Make sure your ducks are in a row

Estate planning is one of the most important parts of ensuring your family will be looked after once you are no longer around.

Estate planning can be as simple as having a Will, it is also recommend to have an enduring power of attorney. More complex estate planning consist of setting up an estate plan which involves a comprehensive strategy to ensure that your estate is dealt with properly.

The benefits of good estate planning include:

  • ensuring your assets are distributed according to your wishes
  • ensuring assets outside of your estate that you control are dealt with in accordance with your wishes
  • naming the people who will administer your estate
  • naming guardians of underage children
  • ensuring your estate plan is tax effective
  • avoiding disputes between beneficiaries
  • planning for possible incapacity
  • helping your family make decisions during difficult times
  • planning for business succession

Items that should be considered as part of your estate planning

  • reviewing your personal assets
  • business structures and documents, including trust, companies, partnerships etc.
  • self-managed superannuation fund trust deeds, nominations and policies
  • preparing binding death benefit nominations
  • dealing with control of personal and non-personal assets

Difference between power of attorney and enduring power of attorney

A power of attorney is a legal document that appoints someone of your choice to lawfully act on your behalf. An enduring power of attorney continues to operate in circumstances where a person becomes legally incapacitated in relation to financial and/or health decisions.

Estate administration

Estate administration involves the management, collection and distribution of a deceased’s assets and liabilities following death. This may include applying for a grant of probate or letters of administration.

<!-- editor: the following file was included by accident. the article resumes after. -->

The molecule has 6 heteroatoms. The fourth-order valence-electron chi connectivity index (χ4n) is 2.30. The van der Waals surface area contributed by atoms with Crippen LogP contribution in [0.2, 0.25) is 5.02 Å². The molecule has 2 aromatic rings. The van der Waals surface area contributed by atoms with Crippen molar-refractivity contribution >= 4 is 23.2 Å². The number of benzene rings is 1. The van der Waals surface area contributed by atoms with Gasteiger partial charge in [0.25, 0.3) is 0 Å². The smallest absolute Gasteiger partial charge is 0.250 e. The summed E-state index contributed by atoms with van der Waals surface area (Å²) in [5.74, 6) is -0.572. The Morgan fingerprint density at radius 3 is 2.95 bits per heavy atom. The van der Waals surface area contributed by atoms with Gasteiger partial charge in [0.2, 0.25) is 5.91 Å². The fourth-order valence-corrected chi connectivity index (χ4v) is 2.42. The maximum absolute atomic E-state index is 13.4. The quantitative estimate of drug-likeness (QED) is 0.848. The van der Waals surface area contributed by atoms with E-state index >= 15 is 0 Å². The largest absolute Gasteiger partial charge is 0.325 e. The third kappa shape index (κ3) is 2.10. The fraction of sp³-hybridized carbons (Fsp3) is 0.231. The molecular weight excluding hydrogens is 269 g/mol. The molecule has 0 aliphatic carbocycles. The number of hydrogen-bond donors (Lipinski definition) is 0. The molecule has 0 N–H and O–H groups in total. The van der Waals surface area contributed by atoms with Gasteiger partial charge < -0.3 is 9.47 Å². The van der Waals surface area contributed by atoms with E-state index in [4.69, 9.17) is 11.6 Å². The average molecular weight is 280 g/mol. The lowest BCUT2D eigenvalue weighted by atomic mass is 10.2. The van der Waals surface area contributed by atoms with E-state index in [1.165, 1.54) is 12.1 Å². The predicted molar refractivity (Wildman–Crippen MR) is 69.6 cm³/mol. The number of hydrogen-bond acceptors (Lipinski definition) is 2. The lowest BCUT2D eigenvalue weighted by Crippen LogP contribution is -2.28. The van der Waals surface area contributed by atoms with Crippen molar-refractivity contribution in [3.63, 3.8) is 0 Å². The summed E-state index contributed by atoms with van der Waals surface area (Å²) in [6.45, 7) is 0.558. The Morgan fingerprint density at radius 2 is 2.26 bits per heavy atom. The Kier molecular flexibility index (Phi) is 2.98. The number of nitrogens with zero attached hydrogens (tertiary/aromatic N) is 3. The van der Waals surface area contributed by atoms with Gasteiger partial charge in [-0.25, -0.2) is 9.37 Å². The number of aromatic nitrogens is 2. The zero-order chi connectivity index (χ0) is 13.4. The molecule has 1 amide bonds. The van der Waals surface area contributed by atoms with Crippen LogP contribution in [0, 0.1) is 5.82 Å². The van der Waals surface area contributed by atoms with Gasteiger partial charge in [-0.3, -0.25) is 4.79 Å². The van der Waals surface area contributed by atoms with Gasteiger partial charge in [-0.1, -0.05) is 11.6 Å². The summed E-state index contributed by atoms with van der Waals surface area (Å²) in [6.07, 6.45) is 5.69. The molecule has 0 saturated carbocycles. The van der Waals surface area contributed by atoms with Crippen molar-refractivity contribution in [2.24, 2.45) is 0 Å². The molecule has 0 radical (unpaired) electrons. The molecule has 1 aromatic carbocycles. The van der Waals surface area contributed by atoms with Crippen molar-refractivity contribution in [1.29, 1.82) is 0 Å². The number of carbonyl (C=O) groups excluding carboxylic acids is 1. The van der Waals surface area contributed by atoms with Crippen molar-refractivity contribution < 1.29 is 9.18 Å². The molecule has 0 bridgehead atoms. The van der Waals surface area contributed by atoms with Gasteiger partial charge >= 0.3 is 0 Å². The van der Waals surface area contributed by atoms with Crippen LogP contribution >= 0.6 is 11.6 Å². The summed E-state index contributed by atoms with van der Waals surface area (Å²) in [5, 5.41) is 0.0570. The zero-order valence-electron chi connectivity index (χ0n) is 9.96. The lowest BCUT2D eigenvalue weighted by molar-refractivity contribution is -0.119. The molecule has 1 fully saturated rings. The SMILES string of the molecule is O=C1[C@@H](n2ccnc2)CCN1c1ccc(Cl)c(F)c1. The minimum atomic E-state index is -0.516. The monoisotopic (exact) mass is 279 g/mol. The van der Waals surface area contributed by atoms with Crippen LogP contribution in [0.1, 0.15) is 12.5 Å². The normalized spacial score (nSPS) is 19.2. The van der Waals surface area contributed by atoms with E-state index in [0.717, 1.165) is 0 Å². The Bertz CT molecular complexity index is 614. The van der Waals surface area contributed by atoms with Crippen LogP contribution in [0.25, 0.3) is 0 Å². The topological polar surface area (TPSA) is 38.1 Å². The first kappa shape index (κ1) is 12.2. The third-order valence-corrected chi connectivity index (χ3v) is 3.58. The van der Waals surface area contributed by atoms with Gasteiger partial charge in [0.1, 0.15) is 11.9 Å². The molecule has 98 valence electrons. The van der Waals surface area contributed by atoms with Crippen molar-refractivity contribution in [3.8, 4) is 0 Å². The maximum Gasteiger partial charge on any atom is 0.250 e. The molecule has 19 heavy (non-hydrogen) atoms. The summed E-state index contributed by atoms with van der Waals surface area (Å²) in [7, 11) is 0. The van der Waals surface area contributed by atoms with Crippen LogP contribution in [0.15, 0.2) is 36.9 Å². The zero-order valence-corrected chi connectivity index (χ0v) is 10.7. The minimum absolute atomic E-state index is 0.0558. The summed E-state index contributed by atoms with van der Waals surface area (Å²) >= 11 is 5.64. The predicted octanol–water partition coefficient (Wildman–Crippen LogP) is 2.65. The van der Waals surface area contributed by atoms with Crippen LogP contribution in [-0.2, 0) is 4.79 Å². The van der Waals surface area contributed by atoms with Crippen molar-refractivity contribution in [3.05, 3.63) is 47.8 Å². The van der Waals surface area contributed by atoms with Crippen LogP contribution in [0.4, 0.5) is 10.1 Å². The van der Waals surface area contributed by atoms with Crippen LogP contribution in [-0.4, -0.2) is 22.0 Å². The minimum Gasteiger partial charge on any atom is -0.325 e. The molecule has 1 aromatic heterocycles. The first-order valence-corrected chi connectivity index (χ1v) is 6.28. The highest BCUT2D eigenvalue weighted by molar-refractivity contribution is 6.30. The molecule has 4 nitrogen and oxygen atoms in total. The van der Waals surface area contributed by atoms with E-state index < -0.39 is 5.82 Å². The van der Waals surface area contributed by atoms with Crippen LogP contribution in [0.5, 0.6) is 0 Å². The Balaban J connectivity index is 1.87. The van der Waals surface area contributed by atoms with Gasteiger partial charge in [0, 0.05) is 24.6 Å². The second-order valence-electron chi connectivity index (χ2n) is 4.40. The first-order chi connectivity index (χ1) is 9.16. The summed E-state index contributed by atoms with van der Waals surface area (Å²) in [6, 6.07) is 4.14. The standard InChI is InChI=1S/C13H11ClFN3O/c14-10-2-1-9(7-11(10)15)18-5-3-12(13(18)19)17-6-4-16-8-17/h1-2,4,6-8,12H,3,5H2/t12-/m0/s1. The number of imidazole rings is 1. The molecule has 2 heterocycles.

Establish your orders

A complete estate plan includes important legal directives.

  • A trust might be appropriate. There are two main types of trusts that are usually used these are:
    1. revocable living trust, or,
    2. irrevocable trust.
  • A medical care directive, also known as a living will, spells out your wishes for medical care if you become unable to make those decisions yourself.
  • A durable financial power of attorney allows someone else to manage your financial affairs if you’re medically unable to do so.
  • A limited power of attorney can be useful if the idea of turning over everything to someone else concerns you.
  • Be careful about who has your power of attorney. They may literally have your financial well-being — and even your life — in their hands. You might want to assign the medical and financial representation to different people, as well as a backup for each in case your primary choice is unavailable when needed.

Plan to reassess

Life changes. So will your estate plan.

  • Revisit your estate plan when your circumstances change, for better or for worse. This may include a marriage or divorce, the birth of a child, the loss of a loved one, getting a new job or being terminated.
  • Revisit your estate plan periodically even if your circumstances don’t change. Although your situation may be the same, laws may have changed.
  • It will take some effort to revise your plan. The need to revise means you’ve already avoided the biggest estate planning mistake: never drafting a plan at all.



Natasa Briffa